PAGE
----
U14 boys make state

Young team feels ups and downs of the game this week

With a gratifying sense of accomplishment, Hood River’s 13-14-year-old Junior Baseball of Oregon team traveled to Gladstone High School Monday to face Sherwood in a play-in round of the state playoff tournament.

The boys went into the game knowing that no matter how they did, just making it to the tournament was a great accomplishment in itself. The all 13-year-old team qualified for state after finishing second in the Tri County League tournament, held over the weekend at Collins Field in Hood River.

“Being an all-13-year-old team, just to get to the state tournament was a big goal for the boys,” coach Larry Williams said Monday en route to Gladstone. “It’s quite an accomplishment for them.”

The team faced Sherwood Monday evening in a win-or-go-home game. After leading all game, the boys saw their lead slip away at the bottom of the seventh inning for a heartbreaking 8-7 loss.

“It’s a hard loss to take,” Williams said Tuesday morning. “We had them the whole game until the last out of the last inning. It’s a tough way to go out, but we had a great season; the kids had a lot of fun and we played a lot of baseball.”

The team opened its district tournament last week with a game under the lights Friday night against Gresham. They were handed a tough 11-1 loss, but followed that Saturday with an 8-6 win against Barlow’s 13-year-old team and a nail-biting 2-1 win later that day against the tournament’s top seed, Barlow’s 14-year-old team.

The back-to-back wins put the boys in the final game Sunday against the same Gresham team.

“It was a close game; we were tied 2-2 after five innings,” Williams said about the eventual 8-2 loss. “We just fell apart at the end. Our real highlight was the 2-1 win Saturday to put us in the finals. Isaiah Enriquez pitched all seven innings and absolutely pitched the best game of his life. The boys played their hearts out, and it was the biggest win of their lives.”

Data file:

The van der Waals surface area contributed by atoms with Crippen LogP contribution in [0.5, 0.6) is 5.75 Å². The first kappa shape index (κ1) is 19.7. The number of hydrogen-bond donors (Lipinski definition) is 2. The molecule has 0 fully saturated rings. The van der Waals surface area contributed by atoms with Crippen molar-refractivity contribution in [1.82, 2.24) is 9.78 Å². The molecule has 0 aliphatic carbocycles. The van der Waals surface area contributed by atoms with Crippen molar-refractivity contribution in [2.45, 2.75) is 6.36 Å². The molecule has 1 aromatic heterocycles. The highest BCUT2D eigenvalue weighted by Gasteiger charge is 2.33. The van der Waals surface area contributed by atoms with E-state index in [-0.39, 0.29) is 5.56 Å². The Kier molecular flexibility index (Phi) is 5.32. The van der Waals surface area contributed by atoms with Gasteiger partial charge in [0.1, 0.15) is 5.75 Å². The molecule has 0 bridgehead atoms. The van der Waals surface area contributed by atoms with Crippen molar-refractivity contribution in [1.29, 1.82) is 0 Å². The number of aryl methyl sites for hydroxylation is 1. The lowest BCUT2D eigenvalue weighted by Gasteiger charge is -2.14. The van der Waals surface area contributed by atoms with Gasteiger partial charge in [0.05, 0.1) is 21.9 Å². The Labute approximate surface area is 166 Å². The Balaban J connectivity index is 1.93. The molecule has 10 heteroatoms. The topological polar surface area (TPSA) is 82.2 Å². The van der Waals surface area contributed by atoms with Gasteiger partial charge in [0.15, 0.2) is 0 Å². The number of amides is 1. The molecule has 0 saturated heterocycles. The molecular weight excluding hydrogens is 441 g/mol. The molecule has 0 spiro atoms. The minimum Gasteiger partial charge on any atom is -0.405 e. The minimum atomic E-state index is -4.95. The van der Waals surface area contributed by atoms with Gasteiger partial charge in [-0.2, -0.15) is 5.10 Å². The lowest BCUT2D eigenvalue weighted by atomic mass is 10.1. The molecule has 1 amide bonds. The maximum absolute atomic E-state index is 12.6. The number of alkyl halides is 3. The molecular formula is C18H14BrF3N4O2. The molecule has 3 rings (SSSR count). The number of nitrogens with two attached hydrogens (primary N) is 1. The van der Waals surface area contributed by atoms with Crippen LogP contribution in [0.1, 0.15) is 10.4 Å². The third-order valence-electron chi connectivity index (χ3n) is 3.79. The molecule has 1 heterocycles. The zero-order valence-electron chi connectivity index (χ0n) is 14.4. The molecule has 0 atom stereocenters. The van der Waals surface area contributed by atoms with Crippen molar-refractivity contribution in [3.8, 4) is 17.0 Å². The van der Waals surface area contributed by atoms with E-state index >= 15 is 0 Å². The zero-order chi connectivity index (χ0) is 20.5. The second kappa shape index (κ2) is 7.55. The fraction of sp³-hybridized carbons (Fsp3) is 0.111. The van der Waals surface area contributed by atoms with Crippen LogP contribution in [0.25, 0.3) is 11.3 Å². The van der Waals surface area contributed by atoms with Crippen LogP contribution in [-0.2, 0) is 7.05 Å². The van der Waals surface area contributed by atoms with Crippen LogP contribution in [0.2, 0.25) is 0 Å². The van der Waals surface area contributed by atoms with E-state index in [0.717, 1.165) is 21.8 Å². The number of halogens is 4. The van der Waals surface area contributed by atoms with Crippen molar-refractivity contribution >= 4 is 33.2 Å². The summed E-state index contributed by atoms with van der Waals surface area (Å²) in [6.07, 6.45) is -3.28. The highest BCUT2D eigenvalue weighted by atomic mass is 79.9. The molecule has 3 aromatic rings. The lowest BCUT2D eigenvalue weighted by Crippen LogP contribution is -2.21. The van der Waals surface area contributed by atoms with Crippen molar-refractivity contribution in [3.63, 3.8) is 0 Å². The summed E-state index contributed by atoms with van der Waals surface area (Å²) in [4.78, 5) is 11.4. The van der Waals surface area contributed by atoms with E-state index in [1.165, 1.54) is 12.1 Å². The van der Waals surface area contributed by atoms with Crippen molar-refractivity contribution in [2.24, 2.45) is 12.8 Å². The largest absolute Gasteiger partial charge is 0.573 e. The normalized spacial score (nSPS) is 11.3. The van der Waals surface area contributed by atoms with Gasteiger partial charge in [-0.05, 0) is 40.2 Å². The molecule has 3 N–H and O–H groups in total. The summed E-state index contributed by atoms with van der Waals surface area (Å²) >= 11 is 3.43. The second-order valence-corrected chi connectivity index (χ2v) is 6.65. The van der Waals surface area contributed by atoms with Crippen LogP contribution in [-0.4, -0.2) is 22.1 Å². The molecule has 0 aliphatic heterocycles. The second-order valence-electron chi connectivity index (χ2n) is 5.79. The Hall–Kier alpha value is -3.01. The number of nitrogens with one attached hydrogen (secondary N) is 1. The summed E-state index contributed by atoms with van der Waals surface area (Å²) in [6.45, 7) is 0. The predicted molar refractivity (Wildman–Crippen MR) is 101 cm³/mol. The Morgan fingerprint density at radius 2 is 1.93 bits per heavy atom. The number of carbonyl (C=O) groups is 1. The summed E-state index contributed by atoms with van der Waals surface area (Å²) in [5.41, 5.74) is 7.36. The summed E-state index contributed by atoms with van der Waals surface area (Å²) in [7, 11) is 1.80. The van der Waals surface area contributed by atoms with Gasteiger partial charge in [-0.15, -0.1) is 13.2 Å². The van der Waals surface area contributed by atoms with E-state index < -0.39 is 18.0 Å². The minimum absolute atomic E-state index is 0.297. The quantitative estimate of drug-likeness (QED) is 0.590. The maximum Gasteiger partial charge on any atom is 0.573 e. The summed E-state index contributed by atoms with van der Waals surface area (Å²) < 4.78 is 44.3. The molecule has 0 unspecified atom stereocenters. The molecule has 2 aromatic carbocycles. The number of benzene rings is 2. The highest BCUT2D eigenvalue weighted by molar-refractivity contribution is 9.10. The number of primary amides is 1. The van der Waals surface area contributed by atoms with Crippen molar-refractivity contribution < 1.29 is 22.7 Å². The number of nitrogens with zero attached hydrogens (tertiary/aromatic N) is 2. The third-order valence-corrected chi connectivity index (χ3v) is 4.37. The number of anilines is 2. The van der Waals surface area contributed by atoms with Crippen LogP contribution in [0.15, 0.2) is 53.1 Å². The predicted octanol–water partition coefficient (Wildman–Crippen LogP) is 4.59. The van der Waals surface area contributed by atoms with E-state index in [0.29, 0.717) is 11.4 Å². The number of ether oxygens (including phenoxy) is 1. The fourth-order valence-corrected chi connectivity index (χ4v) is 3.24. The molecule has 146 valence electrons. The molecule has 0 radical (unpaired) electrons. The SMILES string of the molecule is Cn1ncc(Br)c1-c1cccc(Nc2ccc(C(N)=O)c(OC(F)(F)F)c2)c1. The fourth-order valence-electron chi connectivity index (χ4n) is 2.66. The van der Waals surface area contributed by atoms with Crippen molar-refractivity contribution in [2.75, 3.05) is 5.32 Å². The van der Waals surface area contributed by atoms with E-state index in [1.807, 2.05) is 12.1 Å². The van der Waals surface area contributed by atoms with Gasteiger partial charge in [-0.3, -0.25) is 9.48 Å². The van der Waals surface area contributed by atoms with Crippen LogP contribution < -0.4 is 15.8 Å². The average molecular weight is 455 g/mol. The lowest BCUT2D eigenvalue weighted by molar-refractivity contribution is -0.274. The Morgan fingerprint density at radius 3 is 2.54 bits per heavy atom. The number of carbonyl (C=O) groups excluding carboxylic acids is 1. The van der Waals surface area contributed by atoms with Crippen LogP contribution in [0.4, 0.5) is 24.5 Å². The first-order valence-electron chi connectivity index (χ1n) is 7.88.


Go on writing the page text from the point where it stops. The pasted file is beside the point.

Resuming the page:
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Parkdale third graders sing "12 Disaster Days of Christmas"

Welcome to your sing-able Christmas gift list. What follows is an emergency rendition of “12 Days of Christmas” – for outfitting your home or car in case of snow storm, earthquake, flood or other emergency. Read it as a simple list, or sing it to the tune of “12 Days” – you know, as in “ … and a partridge in a pear tree…” Not to make light of it, but the song is a familiar framework for a set of gift ideas that you could consider gathering together, even if the recipient already owns items such as a bunch of coats, tire chains and flashlights. Stores throughout the Gorge are stocked up on all these items. Buying all 12 days might be prohibitive, but here are three ideas for checking any of the dozen off your list (notations follow, 1-12.) The gift items needed to stay warm, dry and safe are also coded to suggest items in your abode (A) in your car (C) or both (B). 12 Gallons of Water (A) 11 Family meals (B) 10 Cans of propane (A) 9 Hygiene bags (B) 8 Packs of batteries (A) 7 Spare coats (B) 6 Bright red flares (C) 5 Cozy blankets (B) 4 Tire chains (C) 3 Flashlights (B) 2 cell phone chargers (B) 1 And a crush-proof first aid kit (B) Price ranges? Here’s a few quotes for days Three, Two, Four and Nine: n A family gift of flashlights (three will run $15-30, Hood River Supply, Tum-A-Lum) n Cell phone chargers (two will run $30-60) n Tire chains (basic set, $30, Les Schwab, returnable if unused for the winter) n Family meals ($100 or so should cover the basics for three or four reasonably well-fed days) n The home kit should be kept in a handy place near an exit, and remember that water needs to be replenished every few months. If you have a solid first aid kit already, switch out the gift idea with “and-a-sto-o-u-t- tub-for it-all …” Otherwise, it’s a case of assembling your home or car kits and making sure all members of the family know what the resources are and how to use them (ie flares and propane). Emergency situations are at worst life-threatening, at best deeply uncomfortable if you and your family are left without power for an extended period, or traveling and find yourself in a situation where you need to wait out a storm, lengthy traffic delay, or other crisis. Notes on the 12 gift ideas: 12 – Gallons of water: that’s one per person in a four-member family to last for three days, the recommended minimum to be prepared for utility outages. 11 – Easy-open packaged goods, energy bars, dried food and nuts are good things to include for nutrition. Think of what your family of four needs for three days to stay fortified and hydrated (see number 12). Can-opener also recommended 10 – If you have a propane camping stove, keep extra fuel handy. 9 – Hygiene bags: put packaged moistened towelettes, toilet paper, and plastic ties in large garbage bags (for personal sanitation) Resource list courtesy of Hood River County Emergency Management, Barbara Ayers, manager/ 541-386-1213. The county also reminds residents to Get a Kit, Make A Plan to connect your family if separated, and Stay Informed. See www.co.hood-river.or.us to opt-in for citizen alerts. Enlarge

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